Doubling  the Number of Women in Tech in 10 Years is the Goal

Doubling the Number of Women in Tech in 10 Years is the Goal

Sept. 29, 2020
More than a third of the women who have a career in tech leave due to company culture, new survey reveals.

When it comes to retention it’s the culture that is key for women who are working in technology, according to a research report conducted by Accenture and Girls Who Code.

The report, "Resetting Tech Culture", analyzed the journey for women in technology from college to mid-career. While there are many reasons women abandon a career in technology, the highest percentage of respondents — 37% — cite company culture as the leading cause.

The research shows that if every company scored high on measures of an inclusive culture — specifically if they were on par with those in the top 20% of the study — the annual attrition rate of women in technology would drop 70%.

There is a significant disconnect between HR leaders’ expectations of their organization’s culture and what women employees actually experience in their roles, the report concludes.  While 45% of senior HR leaders say that it is easy for women to thrive in technology, only 21% of women agree, and that number falls to just 8% for women of color.

Meanwhile, only 38% of senior HR leaders identify building a more inclusive culture as an effective means to retain and advance women in technology roles.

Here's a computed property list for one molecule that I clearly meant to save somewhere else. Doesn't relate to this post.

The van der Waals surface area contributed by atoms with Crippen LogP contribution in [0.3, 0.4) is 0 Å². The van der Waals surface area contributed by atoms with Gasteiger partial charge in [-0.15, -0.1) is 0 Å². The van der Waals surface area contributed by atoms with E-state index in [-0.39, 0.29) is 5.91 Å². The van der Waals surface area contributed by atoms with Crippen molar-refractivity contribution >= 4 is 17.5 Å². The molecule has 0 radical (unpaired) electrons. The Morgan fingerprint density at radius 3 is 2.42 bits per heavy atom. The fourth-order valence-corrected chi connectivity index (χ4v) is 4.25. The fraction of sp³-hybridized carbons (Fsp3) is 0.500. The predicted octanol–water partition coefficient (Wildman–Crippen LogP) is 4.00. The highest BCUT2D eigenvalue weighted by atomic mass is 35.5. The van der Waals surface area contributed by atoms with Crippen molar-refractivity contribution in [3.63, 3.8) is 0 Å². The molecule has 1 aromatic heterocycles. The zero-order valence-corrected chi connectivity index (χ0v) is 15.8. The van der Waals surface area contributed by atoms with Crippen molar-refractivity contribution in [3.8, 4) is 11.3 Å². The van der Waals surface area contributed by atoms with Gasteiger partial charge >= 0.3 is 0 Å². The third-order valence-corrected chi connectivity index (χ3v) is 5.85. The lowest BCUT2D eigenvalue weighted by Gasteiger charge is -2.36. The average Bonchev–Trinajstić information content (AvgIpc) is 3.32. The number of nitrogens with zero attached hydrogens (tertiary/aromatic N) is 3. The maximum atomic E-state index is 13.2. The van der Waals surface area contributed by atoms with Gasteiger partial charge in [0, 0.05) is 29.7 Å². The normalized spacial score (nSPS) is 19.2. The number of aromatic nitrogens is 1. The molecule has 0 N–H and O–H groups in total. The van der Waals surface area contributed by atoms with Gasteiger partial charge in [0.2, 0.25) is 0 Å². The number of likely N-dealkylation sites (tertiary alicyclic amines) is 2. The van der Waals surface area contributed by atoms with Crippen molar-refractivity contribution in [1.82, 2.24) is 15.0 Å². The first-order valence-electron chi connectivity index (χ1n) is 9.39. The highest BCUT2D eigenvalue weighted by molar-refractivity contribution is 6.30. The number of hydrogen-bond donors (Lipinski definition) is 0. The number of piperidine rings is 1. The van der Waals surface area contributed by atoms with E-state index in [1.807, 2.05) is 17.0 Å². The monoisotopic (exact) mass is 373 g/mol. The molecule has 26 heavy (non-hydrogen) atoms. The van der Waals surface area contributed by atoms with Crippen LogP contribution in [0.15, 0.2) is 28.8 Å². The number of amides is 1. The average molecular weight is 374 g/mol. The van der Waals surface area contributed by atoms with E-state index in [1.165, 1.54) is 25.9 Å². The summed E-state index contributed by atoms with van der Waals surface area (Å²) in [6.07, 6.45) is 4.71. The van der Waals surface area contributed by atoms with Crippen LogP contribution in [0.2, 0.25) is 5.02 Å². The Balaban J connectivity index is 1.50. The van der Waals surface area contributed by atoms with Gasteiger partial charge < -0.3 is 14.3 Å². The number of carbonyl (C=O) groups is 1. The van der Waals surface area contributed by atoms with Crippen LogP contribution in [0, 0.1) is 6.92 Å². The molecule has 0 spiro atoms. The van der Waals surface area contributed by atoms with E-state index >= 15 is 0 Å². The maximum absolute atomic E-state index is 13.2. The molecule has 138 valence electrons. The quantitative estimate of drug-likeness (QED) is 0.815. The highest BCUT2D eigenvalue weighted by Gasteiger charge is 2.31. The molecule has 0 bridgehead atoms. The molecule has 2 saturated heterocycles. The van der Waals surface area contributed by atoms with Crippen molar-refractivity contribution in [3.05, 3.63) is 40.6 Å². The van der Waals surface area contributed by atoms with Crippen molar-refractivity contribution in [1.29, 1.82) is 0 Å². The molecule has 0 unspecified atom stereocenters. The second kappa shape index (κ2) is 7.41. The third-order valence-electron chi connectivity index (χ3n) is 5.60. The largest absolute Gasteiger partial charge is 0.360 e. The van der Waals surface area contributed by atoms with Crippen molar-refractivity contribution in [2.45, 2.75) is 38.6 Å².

“Our research over the past three years identifies three key factors for an inclusive culture: bold leadership, comprehensive action and an empowering environment. The stronger the focus in these areas, the more likely women are to thrive,” said Kathryn Ross, global Open Innovation lead and the Black Founders Development Program lead for Accenture Ventures. “Creating inclusive colleges and organizations is a winning strategy to improve women’s retention and advancement in technology and for the economy at large.”

Creating an inclusive culture is the starting point for keeping women in technology, explains Reshma Saujani, founder and CEO of Girls Who Code.  “Girls Who Code has 80,000 college-aged alumni, and more on the way who will be entering the tech workforce in the coming years. We’re committed to making sure they are set up for success,” said Saujani. 

Nationwide adoption of five cultural practices could help retain 1.4 million young women in technology roles by 2030, which include:

  1. Make it a metric: Set external goals and targets to increase diversity and hold leaders accountable
  2. Promote equal parenting: Encourage all parents to take leave and make sure they see senior leaders doing the same
  3. Send reinforcements: Provide women with targeted workplace support including mentors, sponsors and employee resource networks
  4. Encode creativity: Reward employees for creativity and innovation as many women who enter technology seek fulfillment and to make a difference in the world
  5. Provide inclusive networking: Schedule opportunities to promote networking with colleagues and senior leaders when everyone can join

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